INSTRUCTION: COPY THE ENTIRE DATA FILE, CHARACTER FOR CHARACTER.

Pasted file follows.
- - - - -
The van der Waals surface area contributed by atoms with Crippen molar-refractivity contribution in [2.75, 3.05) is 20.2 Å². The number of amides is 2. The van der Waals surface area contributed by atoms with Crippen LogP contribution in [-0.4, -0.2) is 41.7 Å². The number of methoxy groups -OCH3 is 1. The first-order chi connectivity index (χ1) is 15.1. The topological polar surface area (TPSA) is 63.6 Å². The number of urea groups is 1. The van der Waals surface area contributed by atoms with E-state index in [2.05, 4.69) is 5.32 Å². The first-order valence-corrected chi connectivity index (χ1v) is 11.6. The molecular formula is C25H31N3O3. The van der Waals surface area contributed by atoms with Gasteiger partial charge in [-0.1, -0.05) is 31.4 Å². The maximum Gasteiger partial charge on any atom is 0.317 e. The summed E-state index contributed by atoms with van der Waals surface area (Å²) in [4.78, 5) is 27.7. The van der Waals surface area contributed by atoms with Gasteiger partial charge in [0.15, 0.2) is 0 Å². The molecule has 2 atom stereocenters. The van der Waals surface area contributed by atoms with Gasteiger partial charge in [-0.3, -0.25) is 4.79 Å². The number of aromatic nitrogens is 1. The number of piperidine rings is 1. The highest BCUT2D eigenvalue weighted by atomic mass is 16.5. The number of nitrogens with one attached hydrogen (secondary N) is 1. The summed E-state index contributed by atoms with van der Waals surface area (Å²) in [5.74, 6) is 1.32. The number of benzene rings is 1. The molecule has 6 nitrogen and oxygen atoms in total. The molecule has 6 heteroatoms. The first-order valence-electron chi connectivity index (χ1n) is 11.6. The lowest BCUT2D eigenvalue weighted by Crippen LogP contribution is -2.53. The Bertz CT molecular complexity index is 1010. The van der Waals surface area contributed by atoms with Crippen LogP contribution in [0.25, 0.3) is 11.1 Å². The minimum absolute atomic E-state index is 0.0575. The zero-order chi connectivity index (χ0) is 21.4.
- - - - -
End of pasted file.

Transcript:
The van der Waals surface area contributed by atoms with Crippen molar-refractivity contribution in [2.75, 3.05) is 20.2 Å². The number of amides is 2. The van der Waals surface area contributed by atoms with Crippen LogP contribution in [-0.4, -0.2) is 41.7 Å². The number of methoxy groups -OCH3 is 1. The first-order chi connectivity index (χ1) is 15.1. The topological polar surface area (TPSA) is 63.6 Å². The number of urea groups is 1. The van der Waals surface area contributed by atoms with E-state index in [2.05, 4.69) is 5.32 Å². The first-order valence-corrected chi connectivity index (χ1v) is 11.6. The molecular formula is C25H31N3O3. The van der Waals surface area contributed by atoms with Gasteiger partial charge in [-0.1, -0.05) is 31.4 Å². The maximum Gasteiger partial charge on any atom is 0.317 e. The summed E-state index contributed by atoms with van der Waals surface area (Å²) in [4.78, 5) is 27.7. The van der Waals surface area contributed by atoms with Gasteiger partial charge in [0.15, 0.2) is 0 Å². The molecule has 2 atom stereocenters. The van der Waals surface area contributed by atoms with Gasteiger partial charge in [-0.3, -0.25) is 4.79 Å². The number of aromatic nitrogens is 1. The number of piperidine rings is 1. The highest BCUT2D eigenvalue weighted by atomic mass is 16.5. The number of nitrogens with one attached hydrogen (secondary N) is 1. The summed E-state index contributed by atoms with van der Waals surface area (Å²) in [5.74, 6) is 1.32. The number of benzene rings is 1. The molecule has 6 nitrogen and oxygen atoms in total. The molecule has 6 heteroatoms. The first-order valence-electron chi connectivity index (χ1n) is 11.6. The lowest BCUT2D eigenvalue weighted by Crippen LogP contribution is -2.53. The Bertz CT molecular complexity index is 1010. The van der Waals surface area contributed by atoms with Crippen LogP contribution in [0.25, 0.3) is 11.1 Å². The minimum absolute atomic E-state index is 0.0575. The zero-order chi connectivity index (χ0) is 21.4.